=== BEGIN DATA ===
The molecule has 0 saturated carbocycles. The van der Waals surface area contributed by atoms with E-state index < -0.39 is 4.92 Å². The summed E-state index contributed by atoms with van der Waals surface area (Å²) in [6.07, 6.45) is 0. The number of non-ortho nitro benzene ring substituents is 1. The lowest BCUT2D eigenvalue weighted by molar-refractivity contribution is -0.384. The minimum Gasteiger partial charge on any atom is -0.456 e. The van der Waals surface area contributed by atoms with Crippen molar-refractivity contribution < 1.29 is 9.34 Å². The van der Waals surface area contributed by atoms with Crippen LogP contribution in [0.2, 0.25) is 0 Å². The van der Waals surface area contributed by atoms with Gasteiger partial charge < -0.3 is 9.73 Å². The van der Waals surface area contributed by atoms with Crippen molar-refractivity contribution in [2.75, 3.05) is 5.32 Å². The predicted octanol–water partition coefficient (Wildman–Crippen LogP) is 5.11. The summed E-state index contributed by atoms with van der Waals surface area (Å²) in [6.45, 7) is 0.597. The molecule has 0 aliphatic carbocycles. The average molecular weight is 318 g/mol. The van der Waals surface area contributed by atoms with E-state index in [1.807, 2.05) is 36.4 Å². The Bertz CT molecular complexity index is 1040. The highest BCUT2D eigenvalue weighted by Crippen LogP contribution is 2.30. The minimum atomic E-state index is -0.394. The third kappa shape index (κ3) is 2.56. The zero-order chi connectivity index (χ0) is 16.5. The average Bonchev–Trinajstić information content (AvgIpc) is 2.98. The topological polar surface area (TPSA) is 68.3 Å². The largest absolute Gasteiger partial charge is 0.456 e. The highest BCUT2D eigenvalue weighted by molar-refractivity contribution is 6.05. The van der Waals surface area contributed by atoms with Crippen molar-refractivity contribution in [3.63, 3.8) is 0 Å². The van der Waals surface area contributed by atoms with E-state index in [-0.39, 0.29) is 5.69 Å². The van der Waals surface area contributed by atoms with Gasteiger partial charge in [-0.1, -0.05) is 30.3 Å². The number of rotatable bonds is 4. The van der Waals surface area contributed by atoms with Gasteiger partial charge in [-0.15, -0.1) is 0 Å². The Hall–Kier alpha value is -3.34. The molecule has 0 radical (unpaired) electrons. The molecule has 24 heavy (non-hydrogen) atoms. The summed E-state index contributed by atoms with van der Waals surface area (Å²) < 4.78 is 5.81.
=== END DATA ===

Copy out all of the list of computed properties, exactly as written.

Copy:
The molecule has 0 saturated carbocycles. The van der Waals surface area contributed by atoms with E-state index < -0.39 is 4.92 Å². The summed E-state index contributed by atoms with van der Waals surface area (Å²) in [6.07, 6.45) is 0. The number of non-ortho nitro benzene ring substituents is 1. The lowest BCUT2D eigenvalue weighted by molar-refractivity contribution is -0.384. The minimum Gasteiger partial charge on any atom is -0.456 e. The van der Waals surface area contributed by atoms with Crippen molar-refractivity contribution < 1.29 is 9.34 Å². The van der Waals surface area contributed by atoms with Crippen LogP contribution in [0.2, 0.25) is 0 Å². The van der Waals surface area contributed by atoms with Gasteiger partial charge < -0.3 is 9.73 Å². The van der Waals surface area contributed by atoms with Crippen molar-refractivity contribution in [2.75, 3.05) is 5.32 Å². The predicted octanol–water partition coefficient (Wildman–Crippen LogP) is 5.11. The summed E-state index contributed by atoms with van der Waals surface area (Å²) in [6.45, 7) is 0.597. The molecule has 0 aliphatic carbocycles. The average molecular weight is 318 g/mol. The van der Waals surface area contributed by atoms with E-state index in [1.807, 2.05) is 36.4 Å². The Bertz CT molecular complexity index is 1040. The highest BCUT2D eigenvalue weighted by Crippen LogP contribution is 2.30. The minimum atomic E-state index is -0.394. The third kappa shape index (κ3) is 2.56. The zero-order chi connectivity index (χ0) is 16.5. The average Bonchev–Trinajstić information content (AvgIpc) is 2.98. The topological polar surface area (TPSA) is 68.3 Å². The largest absolute Gasteiger partial charge is 0.456 e. The highest BCUT2D eigenvalue weighted by molar-refractivity contribution is 6.05. The van der Waals surface area contributed by atoms with Crippen molar-refractivity contribution in [3.63, 3.8) is 0 Å². The van der Waals surface area contributed by atoms with E-state index in [-0.39, 0.29) is 5.69 Å². The van der Waals surface area contributed by atoms with Gasteiger partial charge in [-0.1, -0.05) is 30.3 Å². The number of rotatable bonds is 4. The van der Waals surface area contributed by atoms with Gasteiger partial charge in [-0.15, -0.1) is 0 Å². The Hall–Kier alpha value is -3.34. The molecule has 0 radical (unpaired) electrons. The molecule has 24 heavy (non-hydrogen) atoms. The summed E-state index contributed by atoms with van der Waals surface area (Å²) < 4.78 is 5.81.